I was raised on the West Coast and had only been “east” once before meeting my wife. In 1972 we flew east to meet my future in-laws who lived in the tiny village of Piasa, Illinois. A couple of days later they took me to see the famous painting along the Great River Road near Alton, Illinois. My wife had graduated from Piasa Southwestern High School whose mascot was fittingly the Piasa Bird. So I was quickly indoctrinated with the local lore and history of this famous character.
The painting as it looks today along the bluffs of the Mississippi.
But what about the history of the monster?
In 1673, Pere Marquette and Louis Joliet, while traveling down the river spotted the painting of the monsters along the bluffs. Marquette wrote down this description:
“While skirting some rocks, which by their height and length inspired awe, we saw upon one of them two painted monsters which at first made us afraid, and upon which the boldest savages dare not long rest their eyes. They are as large as a calf; they have horns on their heads like those of deer, a horrible look, red eyes, a beard like a tiger’s, a face somewhat like a man’s, a body covered with scales, and so long a tail that it winds all around the body, passing above the head and going back between the legs, ending in a fish’s tail. Green, red, and black are the three colors composing the picture. Moreover, these two monsters are so well painted that we cannot believe that any savage is their author; for good painters in France would find it difficult to paint so well, and besides, they are so high up on the rock that it is difficult to reach that place conveniently to paint them. Here is approximately the shape of these monsters, as we have faithfully copied it.”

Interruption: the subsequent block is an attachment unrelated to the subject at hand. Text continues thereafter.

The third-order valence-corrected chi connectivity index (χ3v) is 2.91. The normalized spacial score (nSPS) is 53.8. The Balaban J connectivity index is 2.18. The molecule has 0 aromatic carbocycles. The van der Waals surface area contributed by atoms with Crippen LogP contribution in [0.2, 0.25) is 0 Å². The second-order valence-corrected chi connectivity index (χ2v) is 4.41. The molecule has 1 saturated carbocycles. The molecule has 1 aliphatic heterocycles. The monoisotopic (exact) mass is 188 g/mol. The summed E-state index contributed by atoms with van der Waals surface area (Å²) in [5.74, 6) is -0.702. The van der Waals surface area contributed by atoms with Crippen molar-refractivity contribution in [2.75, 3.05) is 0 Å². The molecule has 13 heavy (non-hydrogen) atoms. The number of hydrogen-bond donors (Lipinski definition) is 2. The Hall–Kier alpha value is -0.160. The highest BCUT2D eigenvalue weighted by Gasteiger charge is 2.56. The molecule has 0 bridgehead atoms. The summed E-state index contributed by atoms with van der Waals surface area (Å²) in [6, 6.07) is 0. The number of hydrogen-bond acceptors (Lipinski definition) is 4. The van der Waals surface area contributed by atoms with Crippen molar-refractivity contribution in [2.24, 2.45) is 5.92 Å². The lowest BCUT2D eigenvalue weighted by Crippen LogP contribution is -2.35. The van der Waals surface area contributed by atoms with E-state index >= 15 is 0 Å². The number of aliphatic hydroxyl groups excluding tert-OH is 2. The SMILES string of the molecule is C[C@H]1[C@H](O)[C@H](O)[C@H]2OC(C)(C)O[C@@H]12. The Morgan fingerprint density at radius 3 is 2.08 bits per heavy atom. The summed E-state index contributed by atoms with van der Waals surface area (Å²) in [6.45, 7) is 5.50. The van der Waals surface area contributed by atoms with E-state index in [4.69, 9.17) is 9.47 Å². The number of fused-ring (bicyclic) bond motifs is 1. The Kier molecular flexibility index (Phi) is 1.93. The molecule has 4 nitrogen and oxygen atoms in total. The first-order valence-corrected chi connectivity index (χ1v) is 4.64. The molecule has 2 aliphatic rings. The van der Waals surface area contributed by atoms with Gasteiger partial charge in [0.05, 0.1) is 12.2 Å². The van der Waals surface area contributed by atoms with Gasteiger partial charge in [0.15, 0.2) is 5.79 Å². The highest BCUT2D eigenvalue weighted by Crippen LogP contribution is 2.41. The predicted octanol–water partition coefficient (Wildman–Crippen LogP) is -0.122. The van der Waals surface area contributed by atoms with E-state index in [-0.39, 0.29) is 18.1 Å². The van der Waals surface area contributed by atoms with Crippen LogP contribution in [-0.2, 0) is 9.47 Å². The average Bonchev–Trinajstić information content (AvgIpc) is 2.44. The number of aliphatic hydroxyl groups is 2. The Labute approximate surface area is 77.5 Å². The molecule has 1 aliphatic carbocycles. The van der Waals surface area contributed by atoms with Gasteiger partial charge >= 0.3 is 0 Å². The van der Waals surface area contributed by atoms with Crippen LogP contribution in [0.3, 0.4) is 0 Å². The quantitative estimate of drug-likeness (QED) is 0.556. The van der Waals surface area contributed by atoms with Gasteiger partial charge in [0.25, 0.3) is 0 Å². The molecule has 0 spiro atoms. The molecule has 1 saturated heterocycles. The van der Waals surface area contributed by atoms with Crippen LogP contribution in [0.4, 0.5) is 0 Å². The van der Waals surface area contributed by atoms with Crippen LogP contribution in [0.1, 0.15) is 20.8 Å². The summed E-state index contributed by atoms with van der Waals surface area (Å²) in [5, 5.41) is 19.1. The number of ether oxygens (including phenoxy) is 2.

Drawing on 1678 map by Lean Baptiste Louis Franqueli
Quoting from the Alton Telegraph Newspaper
This wingless Piasa was included on a 1678 map, “Discovery of the Illinois country,” drawn by French cartographer Lean Baptiste Louis Franquelin of Quebec. The original map is in a French government museum collection. Photo courtesy of Service Historique de le Marine. A drawing of a Piasa Bird was described by Pere Jacques Marquette on his missionary journey down the Mississippi in 1673. Art from Telegraph archives.
So it can easily be seen by Marquette’s description and the drawing that the original monster did not have bird wings.
What about the name Piasa? From Webster’s Dictionary we read:
The name “Piasa”, pronounced in English /ˈpajəˌsɑː/ or “pie-uh-saw”, is from the Miami-Illinois word páyiihsa (cf. Anishinaabe: apa’iins(ag), “little people(s)”), the name for a type of small supernatural dwarves said to attack travelers. The connection between this Miami-Illinois word and the “Piasa” illustration is confirmed by such early French transcriptions as “paillissa”, found on Nicolas de Finiel’s map of 1798. (See Costa 2005: 297). Etymologies which claim the word “Piasa” means “the bird that devours men” or “bird of the evil spirit” are impossible, and are not rooted in the Illinois language.
Could these “little people(s)” or “small supernatural dwarves” actually be juvenile sasquatch?
What wild-man / bigfoot / sasquatch features does the monster exhibit? According to Marquette – “a horrible look, red eyes, a beard like a tiger’s, a face somewhat like a man’s.” Do not all of these features appear to be possibly sasquatch features? Many witnesses report sasquatch as having eyes that glow red, being hairy with beards, facial features being man-like. And in recent years reports have come in with sightings of sasquatch running as quadrupeds.
In the book Santa Claus, Last of the Wild Men, the author Phyllis Siefker traces the origins of wild man worship back at least four thousand years. Paintings from the famous “The Sorcerer” at the cave of Les Trois Freres in France clearing show a shaman dressed in animal skins.
The Piasa “monster” on the left and the “Sorcerer” from France on the right.